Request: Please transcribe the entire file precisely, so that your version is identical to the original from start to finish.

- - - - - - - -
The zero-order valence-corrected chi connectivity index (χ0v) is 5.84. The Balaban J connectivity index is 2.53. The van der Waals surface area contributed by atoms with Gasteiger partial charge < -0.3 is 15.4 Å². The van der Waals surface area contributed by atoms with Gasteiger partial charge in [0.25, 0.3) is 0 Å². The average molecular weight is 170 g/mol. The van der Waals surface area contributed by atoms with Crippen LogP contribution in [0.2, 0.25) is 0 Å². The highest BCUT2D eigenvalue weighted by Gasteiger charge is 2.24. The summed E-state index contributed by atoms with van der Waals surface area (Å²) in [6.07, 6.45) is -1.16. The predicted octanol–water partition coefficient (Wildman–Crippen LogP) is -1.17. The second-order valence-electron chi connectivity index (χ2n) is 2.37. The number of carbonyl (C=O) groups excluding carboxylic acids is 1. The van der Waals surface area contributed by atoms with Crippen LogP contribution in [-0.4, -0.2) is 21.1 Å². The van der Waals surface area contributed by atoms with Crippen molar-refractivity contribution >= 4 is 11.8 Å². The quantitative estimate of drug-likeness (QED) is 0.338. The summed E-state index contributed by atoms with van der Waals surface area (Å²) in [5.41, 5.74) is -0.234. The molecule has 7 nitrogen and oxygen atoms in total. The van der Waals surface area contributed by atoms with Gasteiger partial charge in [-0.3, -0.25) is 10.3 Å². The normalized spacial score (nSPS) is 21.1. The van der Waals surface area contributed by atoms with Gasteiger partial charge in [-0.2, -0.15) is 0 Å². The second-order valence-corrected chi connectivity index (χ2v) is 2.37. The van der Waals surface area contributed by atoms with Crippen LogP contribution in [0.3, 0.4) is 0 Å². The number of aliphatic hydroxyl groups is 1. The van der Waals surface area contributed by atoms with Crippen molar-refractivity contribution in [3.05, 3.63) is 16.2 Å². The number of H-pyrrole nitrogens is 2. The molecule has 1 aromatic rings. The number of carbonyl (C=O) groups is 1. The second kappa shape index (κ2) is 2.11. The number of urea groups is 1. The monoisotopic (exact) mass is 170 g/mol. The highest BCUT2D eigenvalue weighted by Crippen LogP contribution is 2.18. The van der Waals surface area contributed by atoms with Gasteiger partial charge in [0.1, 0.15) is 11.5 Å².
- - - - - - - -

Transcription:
The zero-order valence-corrected chi connectivity index (χ0v) is 5.84. The Balaban J connectivity index is 2.53. The van der Waals surface area contributed by atoms with Gasteiger partial charge < -0.3 is 15.4 Å². The van der Waals surface area contributed by atoms with Gasteiger partial charge in [0.25, 0.3) is 0 Å². The average molecular weight is 170 g/mol. The van der Waals surface area contributed by atoms with Crippen LogP contribution in [0.2, 0.25) is 0 Å². The highest BCUT2D eigenvalue weighted by Gasteiger charge is 2.24. The summed E-state index contributed by atoms with van der Waals surface area (Å²) in [6.07, 6.45) is -1.16. The predicted octanol–water partition coefficient (Wildman–Crippen LogP) is -1.17. The second-order valence-electron chi connectivity index (χ2n) is 2.37. The number of carbonyl (C=O) groups excluding carboxylic acids is 1. The van der Waals surface area contributed by atoms with Crippen LogP contribution in [-0.4, -0.2) is 21.1 Å². The van der Waals surface area contributed by atoms with Crippen molar-refractivity contribution >= 4 is 11.8 Å². The quantitative estimate of drug-likeness (QED) is 0.338. The summed E-state index contributed by atoms with van der Waals surface area (Å²) in [5.41, 5.74) is -0.234. The molecule has 7 nitrogen and oxygen atoms in total. The van der Waals surface area contributed by atoms with Gasteiger partial charge in [-0.3, -0.25) is 10.3 Å². The normalized spacial score (nSPS) is 21.1. The van der Waals surface area contributed by atoms with Gasteiger partial charge in [-0.2, -0.15) is 0 Å². The second-order valence-corrected chi connectivity index (χ2v) is 2.37. The van der Waals surface area contributed by atoms with Crippen LogP contribution in [0.3, 0.4) is 0 Å². The number of aliphatic hydroxyl groups is 1. The van der Waals surface area contributed by atoms with Crippen molar-refractivity contribution in [3.05, 3.63) is 16.2 Å². The number of H-pyrrole nitrogens is 2. The molecule has 1 aromatic rings. The number of carbonyl (C=O) groups is 1. The second kappa shape index (κ2) is 2.11. The number of urea groups is 1. The monoisotopic (exact) mass is 170 g/mol. The highest BCUT2D eigenvalue weighted by Crippen LogP contribution is 2.18. The van der Waals surface area contributed by atoms with Gasteiger partial charge in [0.1, 0.15) is 11.5 Å².